Wednesday, April 22, 2015

South Korea Day 4

The DMZ


            The DMZ or demilitarized zone is the border between North and South Korea, who are technically still at war.  It is also one of the most, if not the most heavily fortified locations on the planet.  According to the guide it will take over 400 years to remove all of the land mines strewn over the 2.5 mile wide, 160 mile long zone cutting the Korean Peninsula in half.  This of course begs the question why there are tours into the zone, or how they are allowed in the first place.  Well I can officially say that the tours in no way jeopardize the ongoing mission.

            Stop number one is a tour is a small site just outside the DMZ with a number memorials, little shops, and even a small amusement park.  I guess Korea has a south of the border too, but  all kidding aside seeing the rides was more than a little weird, especially when placed next to various memorials.

Korean War Memorial



            The memorial is to commemorate all of the soldiers who fought in the war to protect South Korea.  Over 970,000 soldiers fought in the war on the side of South Korea with over 178,426 dead, 32,925 missing, and 566,434 wounded.

The Peace Bell



            The bell was erected in the hope that the two Korea’s will one day be unified.

A relic of the war



The DMZ



            Now for the main event, at the check point soldiers entered the bus and examined our passports, while another group scans the bus.  Now that we are past the barbed wire, road blocks and everything else, I spy helicopters flying overhead.  Fully loaded Apache helicopters chock full of missiles, and rockets just looking for something to erase from existence.  So yes even if it doesn't look like it, this place is a full on fortress.

The DMZ


            Our first real stop inside the DMZ is the third of four incursion tunnels the North Koreans built under the DMZ.  Now the North Koreans claim it was for mining coal, but even I know you don't find coal mixed in with granite.  Oh and no pictures, not that it stopped certain types of tourists, but I wasn't taking any chances.  The rule for entering the tunnel was if you are over 150 cm you must wear a helmet no exceptions.  So being 190 cm I snagged the plastic yellow helmet and trudged down a rather steep path into the depths of the earth.  The first part of the tunnel is a large concrete lined tube several meters in diameter, so I just thought the South Koreans were being overly cautious.  Boy was I wrong, the actual tunnel is insanely small, (at least for me) and it is a dynamite blasted and hand carved path.  The rough jagged rocks are a concussion waiting to happen, and frankly I wanted a metal helmet, not a cheap plastic one.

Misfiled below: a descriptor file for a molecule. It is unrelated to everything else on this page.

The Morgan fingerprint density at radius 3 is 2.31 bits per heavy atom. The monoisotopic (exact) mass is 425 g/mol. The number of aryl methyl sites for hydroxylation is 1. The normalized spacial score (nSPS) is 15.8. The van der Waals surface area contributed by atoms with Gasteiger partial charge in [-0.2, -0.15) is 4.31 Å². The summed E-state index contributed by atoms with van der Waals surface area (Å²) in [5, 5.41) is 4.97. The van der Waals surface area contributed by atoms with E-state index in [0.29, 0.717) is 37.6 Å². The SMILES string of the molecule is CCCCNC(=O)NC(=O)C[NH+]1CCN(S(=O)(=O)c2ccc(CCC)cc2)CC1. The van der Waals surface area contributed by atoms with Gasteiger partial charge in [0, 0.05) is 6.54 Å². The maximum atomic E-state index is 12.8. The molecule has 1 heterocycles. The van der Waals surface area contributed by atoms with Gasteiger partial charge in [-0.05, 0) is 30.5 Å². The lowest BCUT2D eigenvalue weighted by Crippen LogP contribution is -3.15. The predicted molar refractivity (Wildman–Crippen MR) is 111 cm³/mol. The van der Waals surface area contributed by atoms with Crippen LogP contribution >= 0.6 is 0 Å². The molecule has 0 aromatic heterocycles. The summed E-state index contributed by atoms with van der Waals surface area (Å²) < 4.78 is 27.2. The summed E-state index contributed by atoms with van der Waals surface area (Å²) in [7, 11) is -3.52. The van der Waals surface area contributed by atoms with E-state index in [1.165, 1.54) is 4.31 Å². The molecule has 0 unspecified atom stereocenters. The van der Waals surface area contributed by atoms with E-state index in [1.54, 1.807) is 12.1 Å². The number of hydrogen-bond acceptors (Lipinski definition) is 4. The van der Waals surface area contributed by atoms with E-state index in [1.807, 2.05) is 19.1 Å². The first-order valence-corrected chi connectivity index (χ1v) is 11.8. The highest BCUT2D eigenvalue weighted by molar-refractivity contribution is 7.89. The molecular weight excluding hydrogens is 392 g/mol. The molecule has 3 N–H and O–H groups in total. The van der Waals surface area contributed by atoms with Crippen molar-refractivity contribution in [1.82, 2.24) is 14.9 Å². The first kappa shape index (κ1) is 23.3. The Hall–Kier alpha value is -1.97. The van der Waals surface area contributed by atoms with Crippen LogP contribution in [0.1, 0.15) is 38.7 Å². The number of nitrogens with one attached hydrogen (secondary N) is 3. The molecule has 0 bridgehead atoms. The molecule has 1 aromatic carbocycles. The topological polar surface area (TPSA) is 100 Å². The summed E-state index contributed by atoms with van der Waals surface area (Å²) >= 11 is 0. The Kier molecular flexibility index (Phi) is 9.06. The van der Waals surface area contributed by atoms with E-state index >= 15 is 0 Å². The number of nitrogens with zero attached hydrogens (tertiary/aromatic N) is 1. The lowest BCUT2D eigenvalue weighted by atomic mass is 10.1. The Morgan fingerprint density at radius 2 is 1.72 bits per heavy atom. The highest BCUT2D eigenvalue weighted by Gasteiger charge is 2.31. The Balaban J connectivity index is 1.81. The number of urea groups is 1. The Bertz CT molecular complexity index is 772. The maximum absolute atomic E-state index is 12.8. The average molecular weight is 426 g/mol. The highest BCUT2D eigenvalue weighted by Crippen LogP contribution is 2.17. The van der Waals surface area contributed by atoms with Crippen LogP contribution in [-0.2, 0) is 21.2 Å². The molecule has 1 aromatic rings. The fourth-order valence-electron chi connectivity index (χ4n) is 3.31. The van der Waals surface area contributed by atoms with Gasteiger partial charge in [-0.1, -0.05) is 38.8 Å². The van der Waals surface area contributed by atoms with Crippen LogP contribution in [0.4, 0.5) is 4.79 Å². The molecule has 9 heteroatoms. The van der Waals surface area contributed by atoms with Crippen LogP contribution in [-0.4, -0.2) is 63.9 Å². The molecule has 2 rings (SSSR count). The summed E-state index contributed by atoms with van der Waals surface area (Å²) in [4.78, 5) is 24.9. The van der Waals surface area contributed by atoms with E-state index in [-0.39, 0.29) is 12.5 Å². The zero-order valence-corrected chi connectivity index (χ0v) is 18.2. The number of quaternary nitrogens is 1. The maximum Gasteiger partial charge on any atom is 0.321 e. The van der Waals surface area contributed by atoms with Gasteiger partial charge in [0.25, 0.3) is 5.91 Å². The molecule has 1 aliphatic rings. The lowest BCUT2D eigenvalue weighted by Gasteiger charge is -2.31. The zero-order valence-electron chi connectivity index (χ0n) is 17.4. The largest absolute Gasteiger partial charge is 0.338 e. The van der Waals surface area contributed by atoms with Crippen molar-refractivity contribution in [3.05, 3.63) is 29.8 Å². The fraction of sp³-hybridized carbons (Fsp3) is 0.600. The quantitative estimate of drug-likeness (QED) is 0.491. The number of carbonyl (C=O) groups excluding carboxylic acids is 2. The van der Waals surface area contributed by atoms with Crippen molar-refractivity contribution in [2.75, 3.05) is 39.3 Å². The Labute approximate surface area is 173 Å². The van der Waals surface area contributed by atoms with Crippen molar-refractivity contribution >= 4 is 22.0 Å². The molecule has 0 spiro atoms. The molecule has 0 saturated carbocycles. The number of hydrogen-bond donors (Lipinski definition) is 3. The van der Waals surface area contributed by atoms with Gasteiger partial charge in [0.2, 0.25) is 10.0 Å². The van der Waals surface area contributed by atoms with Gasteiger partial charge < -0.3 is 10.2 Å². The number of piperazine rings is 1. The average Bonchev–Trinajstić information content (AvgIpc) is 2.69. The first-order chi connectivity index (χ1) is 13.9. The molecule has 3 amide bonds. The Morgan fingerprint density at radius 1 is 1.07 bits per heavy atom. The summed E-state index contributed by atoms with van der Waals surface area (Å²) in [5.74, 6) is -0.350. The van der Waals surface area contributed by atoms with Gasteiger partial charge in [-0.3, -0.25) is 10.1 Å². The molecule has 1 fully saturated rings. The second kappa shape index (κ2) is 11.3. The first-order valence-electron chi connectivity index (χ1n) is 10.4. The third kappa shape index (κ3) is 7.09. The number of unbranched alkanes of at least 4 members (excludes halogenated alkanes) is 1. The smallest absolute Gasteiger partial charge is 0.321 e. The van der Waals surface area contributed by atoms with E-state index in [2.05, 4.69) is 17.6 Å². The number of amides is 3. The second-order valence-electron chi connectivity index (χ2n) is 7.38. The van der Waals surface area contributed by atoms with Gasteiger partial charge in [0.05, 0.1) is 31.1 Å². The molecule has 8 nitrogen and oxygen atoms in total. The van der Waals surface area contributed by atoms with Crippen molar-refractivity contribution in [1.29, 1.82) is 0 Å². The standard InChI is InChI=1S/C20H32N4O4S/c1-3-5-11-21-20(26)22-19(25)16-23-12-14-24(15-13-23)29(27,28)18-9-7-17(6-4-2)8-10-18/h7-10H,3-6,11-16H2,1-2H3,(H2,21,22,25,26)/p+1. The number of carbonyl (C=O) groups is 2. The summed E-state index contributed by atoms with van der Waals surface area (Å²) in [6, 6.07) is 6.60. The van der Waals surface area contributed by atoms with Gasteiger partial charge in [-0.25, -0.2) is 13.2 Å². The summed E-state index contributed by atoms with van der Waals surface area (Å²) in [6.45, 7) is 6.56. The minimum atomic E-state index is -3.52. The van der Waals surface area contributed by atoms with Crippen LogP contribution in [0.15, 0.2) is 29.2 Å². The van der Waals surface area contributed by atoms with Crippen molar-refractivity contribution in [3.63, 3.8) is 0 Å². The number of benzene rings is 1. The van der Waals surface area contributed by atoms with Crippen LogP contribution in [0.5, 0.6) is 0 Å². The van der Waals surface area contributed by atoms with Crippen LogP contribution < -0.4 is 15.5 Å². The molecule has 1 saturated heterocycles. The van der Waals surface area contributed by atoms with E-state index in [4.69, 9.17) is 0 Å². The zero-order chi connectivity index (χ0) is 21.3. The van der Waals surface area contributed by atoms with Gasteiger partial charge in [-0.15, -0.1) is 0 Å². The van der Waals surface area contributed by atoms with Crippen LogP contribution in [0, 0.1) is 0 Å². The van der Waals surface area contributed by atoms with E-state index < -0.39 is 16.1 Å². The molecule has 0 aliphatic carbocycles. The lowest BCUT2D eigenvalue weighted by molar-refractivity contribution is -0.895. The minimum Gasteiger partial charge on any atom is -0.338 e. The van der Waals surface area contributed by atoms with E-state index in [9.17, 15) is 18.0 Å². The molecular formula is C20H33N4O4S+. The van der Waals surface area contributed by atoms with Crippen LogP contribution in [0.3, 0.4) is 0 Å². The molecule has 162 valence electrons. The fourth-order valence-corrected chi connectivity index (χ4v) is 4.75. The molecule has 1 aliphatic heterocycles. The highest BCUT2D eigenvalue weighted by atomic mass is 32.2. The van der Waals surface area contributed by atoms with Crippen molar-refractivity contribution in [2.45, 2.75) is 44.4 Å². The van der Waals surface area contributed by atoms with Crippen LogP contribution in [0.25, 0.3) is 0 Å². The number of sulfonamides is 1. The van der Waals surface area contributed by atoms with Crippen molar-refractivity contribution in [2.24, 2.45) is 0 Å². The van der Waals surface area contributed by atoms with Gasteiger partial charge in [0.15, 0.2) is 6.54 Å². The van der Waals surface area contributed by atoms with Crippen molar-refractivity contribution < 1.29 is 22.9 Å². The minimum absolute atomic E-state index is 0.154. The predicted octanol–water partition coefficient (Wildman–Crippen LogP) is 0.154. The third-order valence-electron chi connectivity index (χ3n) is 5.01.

Now to give you an idea I was using the old duck walk from high school football, for a hell of a lot longer than my coaches ever did.  What made it worse was there are places where you can stand up a bit higher than others, and a few times I could stand up completely.  My traveling buddy for the day was a nice guy from Switzerland, and we had a nice time conversing about various topics.  The most interesting conversation was the one we had while walking/ crawling through the tunnel.  FYI- The tunnels are monitored 24/7/365 by the UN in case of North Korean incursions

            Me- I can’t believe this place is a tourist attraction
            Swiss guy- There would be a lot of dead tourists if the North Koreans invaded right now
            Me- Ugh, don’t remind me
            Swiss guy- why do you think I’m walking behind you
            Me- Somehow I’m not surprised

            Sometime later after viewing the barbed wire barrier with a large concrete wall and steel door behind it with a small window.  A camera is pointed through the window monitoring another barrier on the other side.

            Me- It still amazes me that the South Koreans left this place intact
            Swiss guy- Yup, and there might be some politics involved
            Me- I mean the North Koreans have to know the South Koreans are watching it
            Swiss guy- Maybe the South Koreans are banking on stupidity on the other side
            Me- So they wired the entire place to blow in case the North Koreans ever used it
            Swiss guy- Maybe
            Me- Then what the hell are we doing down here
            Swiss guy- It was on the tour

            I’m just happy that the people around us A didn’t speak English, and or B just thought we were a pair of stupid westerns or something.  I don’t relish the idea of ending up disappearing in some sort of facility for saying something dumb.

Alright time for the main event- AKA getting as close to North Korea as I ever want to


            The second stop inside the DMZ was the viewing point to see across the DMZ into North Korea, and the fake town they built there.  It was a bit hazy and cloudy so I couldn’t see much, so I will let the pictures speak for themselves.

North Korea



The giant flag Pole



            The final stop on the tour was the Dorasan station, a train station built in the DMZ in the hope that A the Korean Peninsula is unified at some point, or B North Korean relations normalize to the point that normal rail traffic can occur.


A future plan of the South Koreans, to reduce shipping costs, and time to certain markets.



Hey Mom look where I’m headed next



Close up of my ticket



Passport stamp



The Train